There are many myths surrounding the issues of informed consent, declining treatment or attendance. I hope this helps you to find the information you need.
The legal question about ‘home birth’ needs to be clarified and reframed. The question isn’t, ‘Do women have a right to home birth?’ The question is: ‘Do women have a legal obligation to give birth in the hospital?’
The Professional Position:
NMC Statement on supporting Freebirth (2012)
There is also a printable pdf here: NMC Freebirth Statement 2012
NMC Statement on Consent (2012)
RCM Practice guidelines (2008)
GMC Consent Guidance (2008)
RCOG Clinical Governance Advice No. 6 – Obtaining Valid Consent (2008)
NMC Guidance on Confidentiality
RCN Statement on Dignity
The Government’s Position:
DoH statement on Consent (2009)
NHS statement on consent (2012)
NHS lawyers and insurers (NHS Litigation Authority (2012))
NICE Caesarean Section Pathway (2011)
Article 8 of the Human Rights Act (last updated 2012)
Freebirth is not illegal. There is some misunderstanding around this issue. It is illegal to impersonate or practice as a doctor, nurse, midwife or other medical professional if you do not have a current registration to do so (and that goes for those with lapsed or revoked registrations as well as those who have never qualified). To practice in the case of birth means things like performing clinical examinations, giving medical advice, drugs or procedures or otherwise giving the impression that you are qualified to do so. It does not mean that those who are with you can’t give you emotional or practical support, nor does it mean that they can’t give first aid, either under the direction of someone else, such as an ambulance crew or labour ward midwife on the telephone, or the same as anyone passing by might. If your family and friends support you to birth, as long as they are not tracking your progress, reporting on the well-being of your baby, performing internal examinations and the like, they are supporters and not medical attendants, and they are there perfectly legally. If you are told that you or your supporters could be charged for being present at a freebirth in the UK it is untrue.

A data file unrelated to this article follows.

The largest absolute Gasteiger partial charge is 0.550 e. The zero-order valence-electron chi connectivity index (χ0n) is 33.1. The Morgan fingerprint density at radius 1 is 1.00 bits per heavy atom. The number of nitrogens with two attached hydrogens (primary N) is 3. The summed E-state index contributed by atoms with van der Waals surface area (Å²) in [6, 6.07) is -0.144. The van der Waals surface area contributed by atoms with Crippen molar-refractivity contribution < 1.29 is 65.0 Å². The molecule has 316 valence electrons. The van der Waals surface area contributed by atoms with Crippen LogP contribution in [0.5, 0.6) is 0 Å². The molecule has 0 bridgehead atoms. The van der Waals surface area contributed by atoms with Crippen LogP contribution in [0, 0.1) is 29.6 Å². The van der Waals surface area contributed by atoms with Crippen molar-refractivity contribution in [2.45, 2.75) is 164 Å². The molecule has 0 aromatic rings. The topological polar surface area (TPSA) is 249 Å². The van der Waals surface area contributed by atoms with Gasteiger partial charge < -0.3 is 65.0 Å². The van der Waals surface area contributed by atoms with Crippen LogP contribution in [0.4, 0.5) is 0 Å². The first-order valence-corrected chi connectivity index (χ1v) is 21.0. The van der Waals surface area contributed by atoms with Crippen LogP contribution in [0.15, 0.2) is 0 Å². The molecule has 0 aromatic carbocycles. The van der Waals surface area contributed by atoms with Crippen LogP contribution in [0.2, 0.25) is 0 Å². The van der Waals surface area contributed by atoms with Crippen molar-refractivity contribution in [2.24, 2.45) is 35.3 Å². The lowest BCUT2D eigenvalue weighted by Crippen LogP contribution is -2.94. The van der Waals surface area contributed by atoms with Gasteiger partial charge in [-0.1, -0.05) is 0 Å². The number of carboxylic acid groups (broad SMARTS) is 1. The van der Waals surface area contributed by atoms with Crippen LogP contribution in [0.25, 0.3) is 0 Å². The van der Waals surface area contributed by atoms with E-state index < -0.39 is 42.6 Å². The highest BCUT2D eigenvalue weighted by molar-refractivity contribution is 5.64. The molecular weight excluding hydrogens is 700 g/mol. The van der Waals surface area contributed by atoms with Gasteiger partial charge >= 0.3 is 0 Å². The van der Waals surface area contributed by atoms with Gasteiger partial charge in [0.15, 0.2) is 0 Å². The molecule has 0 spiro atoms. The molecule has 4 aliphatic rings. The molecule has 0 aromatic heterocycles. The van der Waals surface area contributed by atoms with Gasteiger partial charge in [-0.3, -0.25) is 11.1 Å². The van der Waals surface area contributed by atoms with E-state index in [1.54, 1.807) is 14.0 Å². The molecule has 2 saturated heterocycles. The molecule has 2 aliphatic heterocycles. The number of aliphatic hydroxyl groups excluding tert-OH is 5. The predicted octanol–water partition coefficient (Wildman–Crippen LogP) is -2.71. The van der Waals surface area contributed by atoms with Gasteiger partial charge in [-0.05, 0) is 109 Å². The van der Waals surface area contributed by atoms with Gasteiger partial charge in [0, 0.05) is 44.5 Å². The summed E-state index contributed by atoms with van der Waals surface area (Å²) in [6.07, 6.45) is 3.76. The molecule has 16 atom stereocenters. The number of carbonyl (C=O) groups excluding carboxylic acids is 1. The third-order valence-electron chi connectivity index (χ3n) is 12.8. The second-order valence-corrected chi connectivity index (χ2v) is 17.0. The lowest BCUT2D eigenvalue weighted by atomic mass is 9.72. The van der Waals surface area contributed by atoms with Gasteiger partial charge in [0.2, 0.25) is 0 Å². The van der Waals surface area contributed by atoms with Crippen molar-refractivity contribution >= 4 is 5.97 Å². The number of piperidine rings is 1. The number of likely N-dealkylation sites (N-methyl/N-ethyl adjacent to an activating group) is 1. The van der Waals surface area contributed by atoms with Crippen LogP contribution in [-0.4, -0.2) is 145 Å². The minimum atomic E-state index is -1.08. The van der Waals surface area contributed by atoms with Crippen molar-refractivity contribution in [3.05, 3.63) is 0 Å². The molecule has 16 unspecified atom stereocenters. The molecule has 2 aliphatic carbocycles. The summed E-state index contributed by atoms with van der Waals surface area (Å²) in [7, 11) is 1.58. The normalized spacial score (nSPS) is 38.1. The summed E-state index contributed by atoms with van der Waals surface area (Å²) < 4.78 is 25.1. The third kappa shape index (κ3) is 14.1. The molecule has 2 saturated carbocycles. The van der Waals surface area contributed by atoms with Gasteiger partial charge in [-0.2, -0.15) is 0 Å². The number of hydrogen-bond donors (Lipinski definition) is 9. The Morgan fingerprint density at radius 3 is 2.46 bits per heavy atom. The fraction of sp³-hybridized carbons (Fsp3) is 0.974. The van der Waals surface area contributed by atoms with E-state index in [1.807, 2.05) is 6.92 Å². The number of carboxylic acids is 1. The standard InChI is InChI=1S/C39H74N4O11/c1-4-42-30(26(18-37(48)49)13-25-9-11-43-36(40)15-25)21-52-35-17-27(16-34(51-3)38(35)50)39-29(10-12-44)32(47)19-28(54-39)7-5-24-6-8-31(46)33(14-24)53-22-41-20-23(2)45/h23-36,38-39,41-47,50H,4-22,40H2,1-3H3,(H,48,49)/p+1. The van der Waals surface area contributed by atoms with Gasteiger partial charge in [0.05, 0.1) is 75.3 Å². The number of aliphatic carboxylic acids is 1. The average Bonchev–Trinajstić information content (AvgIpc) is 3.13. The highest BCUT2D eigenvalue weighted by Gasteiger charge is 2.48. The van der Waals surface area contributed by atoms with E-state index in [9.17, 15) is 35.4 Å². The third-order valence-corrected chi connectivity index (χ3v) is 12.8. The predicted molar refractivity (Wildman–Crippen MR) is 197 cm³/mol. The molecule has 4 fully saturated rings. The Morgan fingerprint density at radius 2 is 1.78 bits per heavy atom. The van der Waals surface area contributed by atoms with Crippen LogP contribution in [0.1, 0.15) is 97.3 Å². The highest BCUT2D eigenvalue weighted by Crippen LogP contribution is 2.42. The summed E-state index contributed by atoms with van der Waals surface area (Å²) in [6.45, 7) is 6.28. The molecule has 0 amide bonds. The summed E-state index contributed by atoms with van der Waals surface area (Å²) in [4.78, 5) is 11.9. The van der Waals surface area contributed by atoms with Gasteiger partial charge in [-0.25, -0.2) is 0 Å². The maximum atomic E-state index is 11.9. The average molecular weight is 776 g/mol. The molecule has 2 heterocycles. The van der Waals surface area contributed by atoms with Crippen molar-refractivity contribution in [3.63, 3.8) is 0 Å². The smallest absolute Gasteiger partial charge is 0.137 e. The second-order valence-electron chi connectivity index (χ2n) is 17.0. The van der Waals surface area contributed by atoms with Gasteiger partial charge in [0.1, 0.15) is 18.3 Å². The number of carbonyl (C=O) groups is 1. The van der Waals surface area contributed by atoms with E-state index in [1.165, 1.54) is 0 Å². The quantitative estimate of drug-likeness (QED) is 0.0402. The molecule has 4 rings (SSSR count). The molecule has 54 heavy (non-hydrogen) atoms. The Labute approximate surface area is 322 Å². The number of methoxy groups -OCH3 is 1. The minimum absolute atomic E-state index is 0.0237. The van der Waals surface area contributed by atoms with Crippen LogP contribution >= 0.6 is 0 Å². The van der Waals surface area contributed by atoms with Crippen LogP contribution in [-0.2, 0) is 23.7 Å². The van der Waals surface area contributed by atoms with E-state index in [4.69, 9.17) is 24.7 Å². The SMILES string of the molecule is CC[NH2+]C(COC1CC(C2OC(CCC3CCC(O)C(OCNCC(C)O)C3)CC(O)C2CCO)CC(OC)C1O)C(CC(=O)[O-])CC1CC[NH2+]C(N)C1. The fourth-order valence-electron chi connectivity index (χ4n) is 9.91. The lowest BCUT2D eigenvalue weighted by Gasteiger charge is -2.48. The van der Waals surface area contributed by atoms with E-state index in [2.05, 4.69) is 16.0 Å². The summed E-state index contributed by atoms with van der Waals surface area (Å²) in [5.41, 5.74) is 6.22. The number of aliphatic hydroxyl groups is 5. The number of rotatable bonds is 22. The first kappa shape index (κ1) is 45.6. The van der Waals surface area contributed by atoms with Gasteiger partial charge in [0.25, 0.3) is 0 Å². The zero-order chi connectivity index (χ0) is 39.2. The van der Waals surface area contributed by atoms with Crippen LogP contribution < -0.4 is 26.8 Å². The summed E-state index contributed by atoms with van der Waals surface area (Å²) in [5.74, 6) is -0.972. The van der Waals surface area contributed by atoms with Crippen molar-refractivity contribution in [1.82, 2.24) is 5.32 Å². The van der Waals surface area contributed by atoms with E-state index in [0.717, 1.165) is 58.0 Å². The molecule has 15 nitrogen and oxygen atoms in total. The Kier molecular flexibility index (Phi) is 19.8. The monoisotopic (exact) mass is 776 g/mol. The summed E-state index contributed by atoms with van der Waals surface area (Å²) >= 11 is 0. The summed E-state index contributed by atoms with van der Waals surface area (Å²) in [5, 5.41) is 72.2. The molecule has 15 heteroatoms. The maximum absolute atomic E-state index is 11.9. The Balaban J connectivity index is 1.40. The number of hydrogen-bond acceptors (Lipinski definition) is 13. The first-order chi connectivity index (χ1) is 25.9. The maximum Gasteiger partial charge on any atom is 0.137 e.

There have been situations where concerned health professionals have referred (or at least threatened to refer) women to Social Services for planning a freebirth or intentionally birthing without medical attendance, using ‘Child Protection’ guidance as a means of persuading parents to comply. However, unless a health professional has other reason to assume that there is neglect or abuse happening, then the referral is not appropriate, and is, in fact, against their professional code of conduct, regardless of what hospital policy might be. Social Services expect all referrals to be made in full consultation with parents unless there is a substantial belief that doing so would increase the danger, and they are not there to enforce compliance with medical advice. If you experience bullying of this nature, AIMS can provide help and support.
You can also have a look at this article from AIMS for more resources and sample letters.
Just for your amusement, here is a definition for all my birth and women’s rights campaigning friends:
Gynaetician – A politician who thinks he has more right to decide what is right for a woman than she does herself.
If you wish to file your own birth notification to generate an NHS number, you can download a template here birth_notification_form_blank, fill in your details, delete the instructions from the bottom, and send it to your local Children’s Services department.
If you want to know more about freebirth, there are some more resources here.